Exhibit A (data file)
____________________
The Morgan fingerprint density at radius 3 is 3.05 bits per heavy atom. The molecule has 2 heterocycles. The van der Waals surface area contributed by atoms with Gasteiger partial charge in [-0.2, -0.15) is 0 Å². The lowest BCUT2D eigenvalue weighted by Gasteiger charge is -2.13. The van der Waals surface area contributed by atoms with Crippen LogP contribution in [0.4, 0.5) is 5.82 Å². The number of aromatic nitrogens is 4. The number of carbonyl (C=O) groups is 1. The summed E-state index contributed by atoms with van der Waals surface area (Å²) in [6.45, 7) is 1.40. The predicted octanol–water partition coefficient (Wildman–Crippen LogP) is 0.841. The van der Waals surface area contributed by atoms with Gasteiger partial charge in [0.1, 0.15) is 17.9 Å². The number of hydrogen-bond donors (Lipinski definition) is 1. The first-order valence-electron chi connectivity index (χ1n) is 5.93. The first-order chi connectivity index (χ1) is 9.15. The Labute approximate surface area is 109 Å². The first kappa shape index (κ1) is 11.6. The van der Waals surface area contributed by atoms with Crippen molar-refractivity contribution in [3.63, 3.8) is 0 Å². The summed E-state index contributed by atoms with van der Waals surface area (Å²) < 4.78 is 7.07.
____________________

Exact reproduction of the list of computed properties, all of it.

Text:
The Morgan fingerprint density at radius 3 is 3.05 bits per heavy atom. The molecule has 2 heterocycles. The van der Waals surface area contributed by atoms with Gasteiger partial charge in [-0.2, -0.15) is 0 Å². The lowest BCUT2D eigenvalue weighted by Gasteiger charge is -2.13. The van der Waals surface area contributed by atoms with Crippen LogP contribution in [0.4, 0.5) is 5.82 Å². The number of aromatic nitrogens is 4. The number of carbonyl (C=O) groups is 1. The summed E-state index contributed by atoms with van der Waals surface area (Å²) in [6.45, 7) is 1.40. The predicted octanol–water partition coefficient (Wildman–Crippen LogP) is 0.841. The van der Waals surface area contributed by atoms with Gasteiger partial charge in [0.1, 0.15) is 17.9 Å². The number of hydrogen-bond donors (Lipinski definition) is 1. The first-order valence-electron chi connectivity index (χ1n) is 5.93. The first-order chi connectivity index (χ1) is 9.15. The Labute approximate surface area is 109 Å². The first kappa shape index (κ1) is 11.6. The van der Waals surface area contributed by atoms with Crippen molar-refractivity contribution in [3.63, 3.8) is 0 Å². The summed E-state index contributed by atoms with van der Waals surface area (Å²) < 4.78 is 7.07.